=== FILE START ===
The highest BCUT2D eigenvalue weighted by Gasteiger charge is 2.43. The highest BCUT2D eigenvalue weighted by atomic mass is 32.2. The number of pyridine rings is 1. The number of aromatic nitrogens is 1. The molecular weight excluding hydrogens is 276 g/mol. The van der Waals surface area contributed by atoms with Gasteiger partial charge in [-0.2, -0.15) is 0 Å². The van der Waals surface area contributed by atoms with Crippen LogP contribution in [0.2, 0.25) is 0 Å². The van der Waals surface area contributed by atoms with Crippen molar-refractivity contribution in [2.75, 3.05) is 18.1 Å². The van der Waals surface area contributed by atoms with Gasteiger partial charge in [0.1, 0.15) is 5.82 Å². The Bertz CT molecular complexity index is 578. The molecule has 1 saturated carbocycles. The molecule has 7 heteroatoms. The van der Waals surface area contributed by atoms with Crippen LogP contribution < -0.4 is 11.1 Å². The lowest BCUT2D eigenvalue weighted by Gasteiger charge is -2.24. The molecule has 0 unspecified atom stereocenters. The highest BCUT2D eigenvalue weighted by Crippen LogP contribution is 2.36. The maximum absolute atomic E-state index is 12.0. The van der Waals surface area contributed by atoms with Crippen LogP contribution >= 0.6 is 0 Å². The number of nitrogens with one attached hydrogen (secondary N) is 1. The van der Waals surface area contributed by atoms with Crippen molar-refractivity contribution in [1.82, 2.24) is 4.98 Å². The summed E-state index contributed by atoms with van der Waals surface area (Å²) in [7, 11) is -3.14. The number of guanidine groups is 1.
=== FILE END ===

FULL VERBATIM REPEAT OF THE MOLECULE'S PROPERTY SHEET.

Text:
The highest BCUT2D eigenvalue weighted by Gasteiger charge is 2.43. The highest BCUT2D eigenvalue weighted by atomic mass is 32.2. The number of pyridine rings is 1. The number of aromatic nitrogens is 1. The molecular weight excluding hydrogens is 276 g/mol. The van der Waals surface area contributed by atoms with Gasteiger partial charge in [-0.2, -0.15) is 0 Å². The van der Waals surface area contributed by atoms with Crippen LogP contribution in [0.2, 0.25) is 0 Å². The van der Waals surface area contributed by atoms with Crippen molar-refractivity contribution in [2.75, 3.05) is 18.1 Å². The van der Waals surface area contributed by atoms with Gasteiger partial charge in [0.1, 0.15) is 5.82 Å². The Bertz CT molecular complexity index is 578. The molecule has 1 saturated carbocycles. The molecule has 7 heteroatoms. The van der Waals surface area contributed by atoms with Crippen LogP contribution < -0.4 is 11.1 Å². The lowest BCUT2D eigenvalue weighted by Gasteiger charge is -2.24. The molecule has 0 unspecified atom stereocenters. The highest BCUT2D eigenvalue weighted by Crippen LogP contribution is 2.36. The maximum absolute atomic E-state index is 12.0. The van der Waals surface area contributed by atoms with Crippen LogP contribution >= 0.6 is 0 Å². The number of nitrogens with one attached hydrogen (secondary N) is 1. The van der Waals surface area contributed by atoms with Crippen molar-refractivity contribution in [1.82, 2.24) is 4.98 Å². The summed E-state index contributed by atoms with van der Waals surface area (Å²) in [7, 11) is -3.14. The number of guanidine groups is 1.